As you get closer, shop around for financing—it’s probably the least fun and most stressful part of the home buying process, but it’s also the most important. Shaving even half a percentage point off your mortgage rate can save you thousands of dollars over the life of the loan, so make sure you get more than one quote.
What can I do to improve my credit score?
Your credit score is the only grade that matters after you graduate. Scores range from 300-850 and are meant to represent your financial responsibility. They help potential lenders determine whether to approve you for a loan or credit card—not to mention what interest rates you’ll be given.
You can check your credit score for free on Credit Karma. Aim for a credit score above 760. If you’re not there yet, here’s what to do:
Check your credit report. If you spot any errors, contact the credit reporting bureaus to correct!
Attack your debt. Getting rid of credit card debt will be most effective.
Know your limits. Aim to use less than 30% of the limit on each card. Maxing out your card is a big no-no (even if you pay it off in full each month!).
Don’t cancel your oldest card. The further back your credit history, the better your score.
Avoid late payments. Late payments ding your score majorly. If you have any on your record but have been perfect since then, call your creditor and request that they remove your past late payments.
Say I have an extra $1K, with inflation going up, I hear that the bank is not necessarily the best place to keep my savings. Where should I be investing my money and how do I even begin to do that?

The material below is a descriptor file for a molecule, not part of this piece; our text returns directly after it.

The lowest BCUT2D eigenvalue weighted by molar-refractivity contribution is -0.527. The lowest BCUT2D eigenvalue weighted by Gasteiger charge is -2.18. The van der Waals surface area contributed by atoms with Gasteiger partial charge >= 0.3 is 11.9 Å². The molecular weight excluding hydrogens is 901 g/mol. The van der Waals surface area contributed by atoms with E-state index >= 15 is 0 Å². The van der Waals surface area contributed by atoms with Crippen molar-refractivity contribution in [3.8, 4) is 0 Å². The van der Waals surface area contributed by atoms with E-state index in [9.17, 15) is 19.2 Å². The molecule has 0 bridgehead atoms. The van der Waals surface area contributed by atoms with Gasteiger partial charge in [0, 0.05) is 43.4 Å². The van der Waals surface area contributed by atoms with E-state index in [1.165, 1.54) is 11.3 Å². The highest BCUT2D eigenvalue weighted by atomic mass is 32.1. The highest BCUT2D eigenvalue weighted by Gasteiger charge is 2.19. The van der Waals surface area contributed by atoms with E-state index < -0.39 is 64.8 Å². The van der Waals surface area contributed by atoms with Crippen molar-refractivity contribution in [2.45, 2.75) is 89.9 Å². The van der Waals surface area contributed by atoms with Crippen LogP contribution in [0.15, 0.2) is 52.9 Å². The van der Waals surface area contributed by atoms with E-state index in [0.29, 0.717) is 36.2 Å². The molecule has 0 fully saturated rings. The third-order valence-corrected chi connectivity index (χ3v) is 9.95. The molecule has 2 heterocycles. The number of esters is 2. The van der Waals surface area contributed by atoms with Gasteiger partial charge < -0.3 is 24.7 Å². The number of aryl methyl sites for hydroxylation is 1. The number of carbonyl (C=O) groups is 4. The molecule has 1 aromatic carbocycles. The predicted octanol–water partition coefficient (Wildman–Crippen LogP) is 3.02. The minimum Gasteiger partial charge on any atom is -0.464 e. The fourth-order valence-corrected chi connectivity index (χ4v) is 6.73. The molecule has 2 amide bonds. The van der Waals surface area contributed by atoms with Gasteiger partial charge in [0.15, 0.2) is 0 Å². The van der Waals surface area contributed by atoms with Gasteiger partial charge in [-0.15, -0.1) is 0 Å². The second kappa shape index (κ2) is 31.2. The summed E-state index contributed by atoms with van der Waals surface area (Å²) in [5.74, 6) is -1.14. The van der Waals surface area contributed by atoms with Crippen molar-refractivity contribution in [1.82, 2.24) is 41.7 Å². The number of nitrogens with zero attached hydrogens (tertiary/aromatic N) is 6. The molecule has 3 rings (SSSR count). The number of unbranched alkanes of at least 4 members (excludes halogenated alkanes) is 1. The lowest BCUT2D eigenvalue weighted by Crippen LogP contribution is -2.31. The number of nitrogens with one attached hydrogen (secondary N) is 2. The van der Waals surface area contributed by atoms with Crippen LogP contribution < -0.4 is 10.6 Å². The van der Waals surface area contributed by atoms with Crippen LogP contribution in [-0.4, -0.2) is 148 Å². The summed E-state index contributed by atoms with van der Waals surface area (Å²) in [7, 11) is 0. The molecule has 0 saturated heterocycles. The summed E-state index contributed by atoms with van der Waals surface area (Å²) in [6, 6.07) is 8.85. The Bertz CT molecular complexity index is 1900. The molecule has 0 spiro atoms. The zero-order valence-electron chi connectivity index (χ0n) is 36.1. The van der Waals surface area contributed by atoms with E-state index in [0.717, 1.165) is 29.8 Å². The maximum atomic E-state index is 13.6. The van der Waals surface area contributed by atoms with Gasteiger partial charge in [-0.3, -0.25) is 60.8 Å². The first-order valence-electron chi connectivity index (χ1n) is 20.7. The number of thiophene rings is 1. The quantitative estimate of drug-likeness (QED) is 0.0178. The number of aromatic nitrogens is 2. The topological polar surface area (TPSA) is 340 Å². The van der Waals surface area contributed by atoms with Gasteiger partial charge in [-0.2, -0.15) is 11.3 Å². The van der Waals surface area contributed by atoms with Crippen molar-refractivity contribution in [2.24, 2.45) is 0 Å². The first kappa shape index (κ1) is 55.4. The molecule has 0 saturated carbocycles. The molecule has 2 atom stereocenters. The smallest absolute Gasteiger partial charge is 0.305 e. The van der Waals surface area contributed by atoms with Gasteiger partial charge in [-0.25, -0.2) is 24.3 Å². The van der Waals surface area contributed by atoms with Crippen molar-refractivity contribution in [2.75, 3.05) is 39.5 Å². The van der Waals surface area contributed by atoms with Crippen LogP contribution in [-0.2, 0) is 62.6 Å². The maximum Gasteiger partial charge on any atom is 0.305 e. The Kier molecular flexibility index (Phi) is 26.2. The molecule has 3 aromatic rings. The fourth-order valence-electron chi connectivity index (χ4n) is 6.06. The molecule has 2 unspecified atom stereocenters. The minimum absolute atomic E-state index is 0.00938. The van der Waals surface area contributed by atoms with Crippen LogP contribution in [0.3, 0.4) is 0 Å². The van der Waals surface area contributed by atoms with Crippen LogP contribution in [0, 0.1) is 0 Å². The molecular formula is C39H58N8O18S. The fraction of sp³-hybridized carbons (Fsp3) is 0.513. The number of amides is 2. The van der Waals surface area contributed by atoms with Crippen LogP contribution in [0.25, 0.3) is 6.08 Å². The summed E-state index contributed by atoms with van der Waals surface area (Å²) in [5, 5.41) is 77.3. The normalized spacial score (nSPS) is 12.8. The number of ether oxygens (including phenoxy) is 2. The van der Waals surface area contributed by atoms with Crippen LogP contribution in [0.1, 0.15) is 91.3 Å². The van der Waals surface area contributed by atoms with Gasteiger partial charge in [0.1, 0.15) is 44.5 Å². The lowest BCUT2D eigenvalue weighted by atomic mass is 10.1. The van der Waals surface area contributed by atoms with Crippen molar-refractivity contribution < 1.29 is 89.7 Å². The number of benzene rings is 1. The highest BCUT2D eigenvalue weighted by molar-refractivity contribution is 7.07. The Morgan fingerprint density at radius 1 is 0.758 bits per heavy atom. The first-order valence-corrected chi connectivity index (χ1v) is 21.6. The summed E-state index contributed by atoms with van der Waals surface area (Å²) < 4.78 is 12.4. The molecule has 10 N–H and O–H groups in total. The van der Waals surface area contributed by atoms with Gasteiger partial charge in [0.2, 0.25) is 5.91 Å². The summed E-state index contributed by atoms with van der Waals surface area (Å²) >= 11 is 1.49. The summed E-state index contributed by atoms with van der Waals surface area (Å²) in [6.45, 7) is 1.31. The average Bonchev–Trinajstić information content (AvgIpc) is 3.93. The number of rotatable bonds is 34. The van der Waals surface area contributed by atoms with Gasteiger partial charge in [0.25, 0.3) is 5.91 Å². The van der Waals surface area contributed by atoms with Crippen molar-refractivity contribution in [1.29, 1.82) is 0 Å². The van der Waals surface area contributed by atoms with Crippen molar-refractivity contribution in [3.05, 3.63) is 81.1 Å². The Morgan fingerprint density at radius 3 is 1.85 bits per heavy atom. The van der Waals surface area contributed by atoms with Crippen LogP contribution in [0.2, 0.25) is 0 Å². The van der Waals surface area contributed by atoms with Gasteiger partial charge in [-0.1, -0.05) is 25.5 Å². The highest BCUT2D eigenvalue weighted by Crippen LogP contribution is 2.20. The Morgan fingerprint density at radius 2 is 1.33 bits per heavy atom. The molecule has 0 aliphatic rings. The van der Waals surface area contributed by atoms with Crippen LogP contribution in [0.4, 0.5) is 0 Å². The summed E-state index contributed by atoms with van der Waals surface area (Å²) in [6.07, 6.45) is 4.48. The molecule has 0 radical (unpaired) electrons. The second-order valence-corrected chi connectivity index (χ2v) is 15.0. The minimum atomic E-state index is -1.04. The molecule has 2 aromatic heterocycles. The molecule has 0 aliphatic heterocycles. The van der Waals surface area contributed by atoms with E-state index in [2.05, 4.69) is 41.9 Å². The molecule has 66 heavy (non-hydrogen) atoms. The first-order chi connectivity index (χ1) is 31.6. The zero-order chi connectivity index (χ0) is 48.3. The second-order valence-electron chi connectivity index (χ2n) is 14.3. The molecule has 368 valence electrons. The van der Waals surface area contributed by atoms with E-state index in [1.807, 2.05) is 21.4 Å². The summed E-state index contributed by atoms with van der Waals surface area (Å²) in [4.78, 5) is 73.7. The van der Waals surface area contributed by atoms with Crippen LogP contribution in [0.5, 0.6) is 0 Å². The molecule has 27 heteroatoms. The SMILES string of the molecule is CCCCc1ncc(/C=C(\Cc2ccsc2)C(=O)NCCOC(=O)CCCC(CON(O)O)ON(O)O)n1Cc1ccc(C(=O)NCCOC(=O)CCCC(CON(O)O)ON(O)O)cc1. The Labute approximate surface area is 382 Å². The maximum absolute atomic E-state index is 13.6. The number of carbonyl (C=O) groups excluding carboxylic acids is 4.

First, know the 5-year rule: If you’ll need that $1k in the next five years, it’s safer to keep it out of the market. Investments can be volatile in the short-term, and you’ll want that money to be there when you want to use it!
Before investing, you’ll need to determine your risk tolerance. Generally speaking, the younger you are, the more risk you can take (because you have more time to bounce back). You’ll find many risk tolerance quizzes online.
If you have a lower risk tolerance, then a high yield savings account might be the best option. Many online banks, like ING Direct, Ally Bank or Smarty Pig offer good rates. You can compare rates at Savings Account.
If you decide to invest, start by doing your research—you’ll need to decide where to open an investment account (being mindful of fees) and what to invest in (such as mutual funds or ETFs, which are comprised of multiple stocks).
If I’m interested in starting to invest some of my money in the stock market, what are some solid resources you’d suggest for me to learn more about how the market works? And, would you recommend going through a broker or going it alone?
Investing is a complex topic, so LearnVest has built many resources to help you through it. We have a free Start Investing Bootcamp—a 7-day email program that will walk you through the basics.
When considering where to open your brokerage account, you have a few options, including full-service brokers and discount brokers. A full-service brokerage firm provides guidance—at a cost, while discount firms offer limited (if any) guidance. You can also use a discount broker with the help of a fee-only financial planner on the side. Decide whether you need active investing support and whether you can afford such services. Remember that with a full service firm, the higher fees will essentially limit your returns (every additional 1% in fees that you pay is 1% less that you earn that year).
Note: For all you international readers, please keep in mind that some of the information and advice Alexa provides is specific to the U.S.